Important to note, I don’t think my book is any more ready or less ready for publication merely based on what others think. It’s the consistent (like I said, twice) feedback that matched my own concern that make me feel like I rushed it.

There are other things “wrong” with the book. The title says nothing about autism or parenting (and there is plenty about autism and parenting in the book!) and the grammar, though it gets better as the book goes on, is never great. There is an annoying typo in the introduction and I would like the book to be a little bit smaller in size. But these are things that I either chose to do on purpose with my own honest meaning, or things I’ll learn to do different next time.

Regarding the not so excellent sentence structure or grammar in the book, I even had this tid-bit in my original query letter: I love the concept of showing that we can all tell our stories with confidence now, rather than waiting until we know exactly how, while highlighting the value in discovering the skills of presentation and storytelling along the way!

So when I’m asked about these issues I’m more than happy to share my reasons! Often people don’t agree with my reasons and often people do. But the thing is, I’m comfortable with them.  

However, the slightly unclear theme of the book (intentional storytelling) is something I was concerned about before publishing and something I could have gotten help with had I taken the time.

Still, though, my book is quite good! I know because I’ve read the reviews! Giggle!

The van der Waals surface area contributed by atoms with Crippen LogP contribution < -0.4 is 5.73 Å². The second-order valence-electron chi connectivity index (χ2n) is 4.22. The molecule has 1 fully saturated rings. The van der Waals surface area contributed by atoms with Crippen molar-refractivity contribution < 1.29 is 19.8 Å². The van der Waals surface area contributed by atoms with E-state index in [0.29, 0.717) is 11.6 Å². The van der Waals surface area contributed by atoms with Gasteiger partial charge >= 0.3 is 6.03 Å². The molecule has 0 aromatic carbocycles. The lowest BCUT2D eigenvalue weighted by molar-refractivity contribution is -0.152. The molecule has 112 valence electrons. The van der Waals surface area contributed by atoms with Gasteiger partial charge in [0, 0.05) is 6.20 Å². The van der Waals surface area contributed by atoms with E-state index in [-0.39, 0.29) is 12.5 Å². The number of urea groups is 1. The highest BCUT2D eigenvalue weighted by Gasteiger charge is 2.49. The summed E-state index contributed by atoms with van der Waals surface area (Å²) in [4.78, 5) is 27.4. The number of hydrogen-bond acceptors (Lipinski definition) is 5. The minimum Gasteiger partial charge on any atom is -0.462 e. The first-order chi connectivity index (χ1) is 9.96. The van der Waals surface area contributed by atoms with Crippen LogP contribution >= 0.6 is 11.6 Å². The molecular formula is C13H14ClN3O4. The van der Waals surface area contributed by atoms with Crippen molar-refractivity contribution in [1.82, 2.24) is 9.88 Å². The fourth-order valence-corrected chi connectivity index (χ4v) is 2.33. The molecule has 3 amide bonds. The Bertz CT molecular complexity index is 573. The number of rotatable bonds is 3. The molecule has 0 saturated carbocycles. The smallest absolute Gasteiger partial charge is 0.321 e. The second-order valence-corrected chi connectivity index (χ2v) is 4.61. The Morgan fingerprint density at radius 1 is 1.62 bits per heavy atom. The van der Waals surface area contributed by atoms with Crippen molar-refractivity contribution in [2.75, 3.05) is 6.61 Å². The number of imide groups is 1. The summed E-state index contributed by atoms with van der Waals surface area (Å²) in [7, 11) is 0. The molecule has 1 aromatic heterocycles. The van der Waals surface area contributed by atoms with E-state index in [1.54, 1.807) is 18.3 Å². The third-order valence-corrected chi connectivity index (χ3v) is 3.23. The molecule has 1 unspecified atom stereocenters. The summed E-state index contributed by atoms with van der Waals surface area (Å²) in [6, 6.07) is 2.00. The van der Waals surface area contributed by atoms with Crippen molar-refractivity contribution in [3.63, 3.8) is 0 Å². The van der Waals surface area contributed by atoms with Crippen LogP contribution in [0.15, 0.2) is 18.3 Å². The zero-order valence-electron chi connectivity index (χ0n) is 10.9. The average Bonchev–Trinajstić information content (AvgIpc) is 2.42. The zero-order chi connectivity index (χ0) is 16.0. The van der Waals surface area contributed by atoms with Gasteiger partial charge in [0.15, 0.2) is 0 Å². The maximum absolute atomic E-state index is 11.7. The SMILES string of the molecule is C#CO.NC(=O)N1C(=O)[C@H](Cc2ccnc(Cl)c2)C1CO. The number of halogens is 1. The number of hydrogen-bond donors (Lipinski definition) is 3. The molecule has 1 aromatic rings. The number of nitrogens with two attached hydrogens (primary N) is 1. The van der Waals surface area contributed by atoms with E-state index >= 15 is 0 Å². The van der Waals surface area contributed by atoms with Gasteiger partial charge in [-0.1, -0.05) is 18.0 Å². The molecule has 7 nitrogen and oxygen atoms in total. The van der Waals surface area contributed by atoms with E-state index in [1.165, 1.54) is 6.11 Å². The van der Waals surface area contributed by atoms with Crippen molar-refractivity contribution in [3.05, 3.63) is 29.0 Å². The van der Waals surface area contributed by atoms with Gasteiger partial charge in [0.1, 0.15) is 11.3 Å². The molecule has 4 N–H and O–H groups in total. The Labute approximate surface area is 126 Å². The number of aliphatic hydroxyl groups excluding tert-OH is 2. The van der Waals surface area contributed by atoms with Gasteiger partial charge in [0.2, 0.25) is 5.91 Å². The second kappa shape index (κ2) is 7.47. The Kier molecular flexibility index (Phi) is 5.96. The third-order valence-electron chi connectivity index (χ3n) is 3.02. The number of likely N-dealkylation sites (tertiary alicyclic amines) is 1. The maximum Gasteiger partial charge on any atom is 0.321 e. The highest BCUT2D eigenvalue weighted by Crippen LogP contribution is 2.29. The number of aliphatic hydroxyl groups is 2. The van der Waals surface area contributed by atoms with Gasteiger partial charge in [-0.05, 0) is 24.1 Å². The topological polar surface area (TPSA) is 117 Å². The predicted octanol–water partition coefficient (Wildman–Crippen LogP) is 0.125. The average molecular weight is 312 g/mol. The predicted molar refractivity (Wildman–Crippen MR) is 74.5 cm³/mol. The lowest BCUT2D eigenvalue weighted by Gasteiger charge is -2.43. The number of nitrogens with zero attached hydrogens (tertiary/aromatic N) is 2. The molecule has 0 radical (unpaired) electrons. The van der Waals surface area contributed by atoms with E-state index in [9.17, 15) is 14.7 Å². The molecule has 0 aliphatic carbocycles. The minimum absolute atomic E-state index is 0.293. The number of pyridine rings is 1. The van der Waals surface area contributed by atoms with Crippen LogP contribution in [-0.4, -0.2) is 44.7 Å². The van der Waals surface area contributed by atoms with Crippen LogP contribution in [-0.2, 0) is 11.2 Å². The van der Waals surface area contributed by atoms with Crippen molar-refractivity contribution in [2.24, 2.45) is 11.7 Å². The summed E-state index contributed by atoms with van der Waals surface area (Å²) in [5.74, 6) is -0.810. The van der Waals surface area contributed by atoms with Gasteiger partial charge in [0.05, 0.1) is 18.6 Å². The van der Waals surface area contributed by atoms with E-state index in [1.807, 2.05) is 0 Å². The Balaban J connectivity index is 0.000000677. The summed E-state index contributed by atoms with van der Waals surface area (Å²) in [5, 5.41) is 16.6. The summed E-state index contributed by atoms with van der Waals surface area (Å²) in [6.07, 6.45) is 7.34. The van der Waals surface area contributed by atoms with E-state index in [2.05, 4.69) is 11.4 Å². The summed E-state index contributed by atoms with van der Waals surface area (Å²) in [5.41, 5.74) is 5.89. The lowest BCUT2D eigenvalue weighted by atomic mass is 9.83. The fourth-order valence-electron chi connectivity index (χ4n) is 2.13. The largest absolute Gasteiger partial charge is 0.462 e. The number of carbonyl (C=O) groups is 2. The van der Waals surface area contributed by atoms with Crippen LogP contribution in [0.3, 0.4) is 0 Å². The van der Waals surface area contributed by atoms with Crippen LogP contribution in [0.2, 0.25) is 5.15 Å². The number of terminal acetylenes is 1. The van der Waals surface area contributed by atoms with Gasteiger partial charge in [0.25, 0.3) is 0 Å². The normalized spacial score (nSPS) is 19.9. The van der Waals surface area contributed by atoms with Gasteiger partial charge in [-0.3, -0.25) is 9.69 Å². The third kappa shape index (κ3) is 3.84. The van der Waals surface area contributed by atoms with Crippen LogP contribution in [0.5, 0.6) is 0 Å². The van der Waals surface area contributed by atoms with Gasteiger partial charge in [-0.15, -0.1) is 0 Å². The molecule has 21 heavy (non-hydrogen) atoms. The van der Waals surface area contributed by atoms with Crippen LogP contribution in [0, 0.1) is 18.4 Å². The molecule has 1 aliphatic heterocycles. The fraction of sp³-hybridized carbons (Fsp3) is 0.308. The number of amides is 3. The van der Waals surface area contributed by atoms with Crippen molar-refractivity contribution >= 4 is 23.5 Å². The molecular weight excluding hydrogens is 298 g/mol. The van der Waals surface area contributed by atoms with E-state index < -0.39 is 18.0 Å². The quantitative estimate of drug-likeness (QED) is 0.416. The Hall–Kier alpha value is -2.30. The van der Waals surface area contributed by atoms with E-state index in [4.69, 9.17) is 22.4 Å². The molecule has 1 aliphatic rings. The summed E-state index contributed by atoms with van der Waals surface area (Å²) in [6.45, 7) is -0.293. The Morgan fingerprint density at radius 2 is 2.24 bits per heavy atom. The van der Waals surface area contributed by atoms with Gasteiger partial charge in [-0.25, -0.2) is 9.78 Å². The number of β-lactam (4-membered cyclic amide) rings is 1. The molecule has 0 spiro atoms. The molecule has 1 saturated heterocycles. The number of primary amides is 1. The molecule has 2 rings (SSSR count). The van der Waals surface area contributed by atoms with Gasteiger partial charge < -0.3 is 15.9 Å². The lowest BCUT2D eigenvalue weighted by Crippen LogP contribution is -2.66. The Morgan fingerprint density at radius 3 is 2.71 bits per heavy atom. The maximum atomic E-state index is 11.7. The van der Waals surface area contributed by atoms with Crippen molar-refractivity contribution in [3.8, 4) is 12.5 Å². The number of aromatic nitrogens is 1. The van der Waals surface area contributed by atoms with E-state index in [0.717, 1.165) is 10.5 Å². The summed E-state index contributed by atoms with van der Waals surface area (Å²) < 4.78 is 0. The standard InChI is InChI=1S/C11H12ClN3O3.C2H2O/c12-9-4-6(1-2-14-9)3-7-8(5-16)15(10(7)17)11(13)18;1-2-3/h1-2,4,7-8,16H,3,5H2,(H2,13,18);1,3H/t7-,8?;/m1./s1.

Always we are in a position to consider all of our motivators. In the case of my first book, having it published slightly before it was completely ready even though I had a feeling it might not be completely ready, in order to keep myself going and give my husband the gift of giving me that gift, was absolutely right. Putting my book out into the world moments before it was ready at the same time that I was watching my sons go out into the world moments before they were ready had a delightful symmetry.

A little over a year ago I did something that I wish people wouldn’t do by publishing a book without the aid of editors and beta-readers. But I also did something I wish people would do, by being clear about my motivators and priorities, and publishing a book when the timing was right for me.

I’m deeply happy that I did! 

Hugs, smiles, and love!!

*Intentional Storytelling: What I mean by that is nothing unique to me. I'm merely referring to the habit I have of telling the story of my day, my moments, my life, my neighbors, with intention. The intention to prove why it was a good day, what was magical in the moment, how my life is fabulous, what my neighbors do that amazes and intrigues me. This "intention" in my storytelling doesn't make the story of my day any less true, I still tell the story as it happened, but because the narration (in my head and to my family and friends) is intended to discover happiness, goodness, and value, I'm inclined to create, discover, and encourage it in return. This is similar to what so many other people do, I'm sure! I just like to use that name for it.